Imagine a cross between the 1960s TV show "The Wild Wild West" and the hallowed grounds of Gettysburg.
Throw in a bit of mystery, a teenage love triangle, and an undead killer and you've got the premise of "Last Ghost at Gettysburg: a T.J. Jackson Mystery," the debut young adult novel of longtime Fairfield resident Paul Ferrante.
As a child, Ferrante watched the show "The Wild Wild West," a series starring Robert Conrad about the adventures of two Secret Service Agents for President Ulysses S. Grant. There was one chilling episode that stuck with Ferrante to this day -- "The Night of the Returning Dead", about a Confederate ghost rider.
"I never forgot the image of that ghost rider," he said.
Gettysburg also serves an inspiration for Ferrante.
"I love history, especially the Civil War," he said. "There's something very special about Gettysburg -- there's a mystical aura about it."
So after an agent asked if he had any other ideas after a failed attempt to publish a novel about baseball, Ferrante knew just the story he wanted to write.
'Last Ghost at Gettysburg: a T.J. Mystery' – the Premise
"Last Ghost at Gettysburg: a T.J. Jackson Mystery," chronicles what protagonist T.J. Jackson thinks will be the "worst summer of his life."
T.J., a laidback, semi-popular Fairfield teen who will enter high school come fall, lives with his architect dad. When his dad takes off with his young girlfriend for a project in Paris, T.J. is dumped in Gettysburg with his Uncle Mike, a park ranger, and Mike's family -- including T.J.'s geeky adopted cousin LouAnne.
But as it turns out, adopted cousin LouAnne is no longer a detestable girl, but a self-possessed, drop-dead gorgeous cross-country star. T.J. struggles with his feelings for LouAnne as trouble brews in Gettysburg.
A ghostly Confederate cavalier has risen from the dead to be "Protector of the Battlfield," wreaking havoc and stumping police as the body count starts to rise. T.J. and LouAnne get involved in the mystery, as does T.J.'s hopelessly nerdy Civil War expert best friend Bortnicker, who also falls for LouAnne.
Throughout the story, the kids meet all the kinds of people that make up the Gettysburg community -- the "hardcore" re-enacting segment, the relic hunters, the paranormal guys, Ferrante said.
"They all come together to make Gettysburg almost like a Civil War theme park -- the three kids are thrust into the middle of [this mystery], and the clock is ticking."
Characters Based on Real-Life Kids
Ferrante said the story includes "a lot of things kids would like. -- there's the paranormal stuff, the history, the romantic triangle."
He should know -- Ferrante's an English teacher at Coleytown Middle School in Westport.
T.J., Bortnicker, and LouAnne are "an amalgamation" of the thousands of kids he's taught, Ferrante said. Their love triangle and interactions are "based on things I've see every day," with his "ringside seat" to the nature of adolescent romance.
His students will soon be able to read the story they helped inspire when "Last Ghost at Gettysburg" is published on March 25, just in time for this summer's 150th anniversary of the Battle of Gettysburg.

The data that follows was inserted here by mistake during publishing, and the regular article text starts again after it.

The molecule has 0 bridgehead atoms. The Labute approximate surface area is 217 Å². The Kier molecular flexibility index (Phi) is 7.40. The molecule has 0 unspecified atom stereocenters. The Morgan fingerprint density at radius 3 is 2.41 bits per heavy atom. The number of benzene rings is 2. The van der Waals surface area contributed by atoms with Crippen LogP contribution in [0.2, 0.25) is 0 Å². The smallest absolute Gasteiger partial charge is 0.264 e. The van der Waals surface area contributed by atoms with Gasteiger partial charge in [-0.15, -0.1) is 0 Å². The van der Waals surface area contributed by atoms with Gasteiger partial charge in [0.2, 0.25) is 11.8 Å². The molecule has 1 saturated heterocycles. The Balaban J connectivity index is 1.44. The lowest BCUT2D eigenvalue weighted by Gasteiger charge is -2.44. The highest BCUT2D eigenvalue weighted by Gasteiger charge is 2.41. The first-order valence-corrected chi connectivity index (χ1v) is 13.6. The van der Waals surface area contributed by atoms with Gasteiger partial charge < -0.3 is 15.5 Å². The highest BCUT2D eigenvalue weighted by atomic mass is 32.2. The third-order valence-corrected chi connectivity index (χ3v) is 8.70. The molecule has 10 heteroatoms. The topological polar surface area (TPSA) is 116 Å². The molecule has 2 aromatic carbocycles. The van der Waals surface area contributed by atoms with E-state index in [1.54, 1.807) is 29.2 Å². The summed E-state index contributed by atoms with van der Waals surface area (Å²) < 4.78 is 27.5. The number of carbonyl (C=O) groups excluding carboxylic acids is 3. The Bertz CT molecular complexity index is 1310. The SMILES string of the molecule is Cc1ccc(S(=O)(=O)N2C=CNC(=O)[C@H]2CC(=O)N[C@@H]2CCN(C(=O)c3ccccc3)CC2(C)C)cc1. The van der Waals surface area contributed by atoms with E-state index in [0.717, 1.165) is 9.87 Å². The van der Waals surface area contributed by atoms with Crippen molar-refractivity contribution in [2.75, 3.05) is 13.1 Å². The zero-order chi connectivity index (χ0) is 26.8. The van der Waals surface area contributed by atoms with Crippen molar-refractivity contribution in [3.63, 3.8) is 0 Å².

The publication date has been a longtime in the making, according to Ferrante.
'You Can't...Quit Easily'
Ferrante always loved writing -- and sports. He played football in high school and college.
"It was a weird combination. The guys knew I wrote a lot and I got a lot of grief for it."
He became an English teacher and a football coach, the latter a career that lasted 15 years. When he stopped coaching, Ferrante focused his writing on his "first love: baseball." He began writing baseball history and memorabilia columns for Sports Collectors Digest, which he continues to write for today.
"But there was always a novel percolating in the back of my head," Ferrante said. He had written a baseball novel but couldn't sell it, and that's when he took a turn toward young adult fiction and the path toward publishing "Last Ghost at Gettysburg" began.
Ferrante made a commitment to write during school breaks and whenever he wasn't teaching or correcting papers.
"You've got to find the time," he said.
Then came the task of finding a publisher.
"It was tough, there were a lot of rejections," Ferrante said. It was his wife, Maria, who kept telling him not to quit.
"If it wasn't for her, I wouldn't have gone on so long," he said. He added that his daughter Caroline -- an aspiring screenwriter and director -- faces rejection in her line of work, and he didn't want to throw in the towel in front of her.
Plus, "you can't be a football player and coach and quit easily," Ferrante said.
'Getting to See the Cover With Your Name On It -- That's a Big Deal'
He managed to track down the publishers at Fire & Ice -- the young adult imprint of Melange Books -- sent them his work, and they liked it.
"Persistence was a major factor in this," he said.
His hard work paid off -- a sequel is already in the works.
For now, Ferrante will enjoy the simple pleasures of being a published author.
"Finally getting to see the cover with your name on it -- that's a big deal," he said. "The next big deal is actually holding a copy of the book."
Ferrante is slated to talk about "Last Ghost at Gettysburg" at Westport Library in May. To learn more about Ferrante's work, check out his official website and watch the book trailer (created by Ferrante's daughter, Caroline). Keep up with updates about T.J. Jackson Mysteries by "liking" the series' Facebook page. The book will be published as both an e-book and trade paperback.